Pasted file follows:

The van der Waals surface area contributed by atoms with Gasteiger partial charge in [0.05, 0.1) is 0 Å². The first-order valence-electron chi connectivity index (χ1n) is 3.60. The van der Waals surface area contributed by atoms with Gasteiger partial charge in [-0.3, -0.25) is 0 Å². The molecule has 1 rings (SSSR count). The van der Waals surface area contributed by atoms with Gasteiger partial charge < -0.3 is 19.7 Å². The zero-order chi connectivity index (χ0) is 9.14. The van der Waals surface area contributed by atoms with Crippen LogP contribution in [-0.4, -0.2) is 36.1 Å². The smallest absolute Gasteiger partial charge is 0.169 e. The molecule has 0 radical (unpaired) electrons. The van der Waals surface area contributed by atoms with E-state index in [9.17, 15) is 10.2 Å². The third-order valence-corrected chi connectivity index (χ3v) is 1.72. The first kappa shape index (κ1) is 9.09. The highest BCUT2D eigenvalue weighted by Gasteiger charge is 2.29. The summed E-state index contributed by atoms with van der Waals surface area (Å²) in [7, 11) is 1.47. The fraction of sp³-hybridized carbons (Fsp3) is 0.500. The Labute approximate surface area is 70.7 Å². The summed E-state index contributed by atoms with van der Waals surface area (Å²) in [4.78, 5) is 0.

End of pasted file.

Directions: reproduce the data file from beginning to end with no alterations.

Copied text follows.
The van der Waals surface area contributed by atoms with Gasteiger partial charge in [0.05, 0.1) is 0 Å². The first-order valence-electron chi connectivity index (χ1n) is 3.60. The van der Waals surface area contributed by atoms with Gasteiger partial charge in [-0.3, -0.25) is 0 Å². The molecule has 1 rings (SSSR count). The van der Waals surface area contributed by atoms with Gasteiger partial charge < -0.3 is 19.7 Å². The zero-order chi connectivity index (χ0) is 9.14. The van der Waals surface area contributed by atoms with Crippen LogP contribution in [-0.4, -0.2) is 36.1 Å². The smallest absolute Gasteiger partial charge is 0.169 e. The molecule has 0 radical (unpaired) electrons. The van der Waals surface area contributed by atoms with E-state index in [9.17, 15) is 10.2 Å². The third-order valence-corrected chi connectivity index (χ3v) is 1.72. The first kappa shape index (κ1) is 9.09. The highest BCUT2D eigenvalue weighted by Gasteiger charge is 2.29. The summed E-state index contributed by atoms with van der Waals surface area (Å²) in [7, 11) is 1.47. The fraction of sp³-hybridized carbons (Fsp3) is 0.500. The Labute approximate surface area is 70.7 Å². The summed E-state index contributed by atoms with van der Waals surface area (Å²) in [4.78, 5) is 0.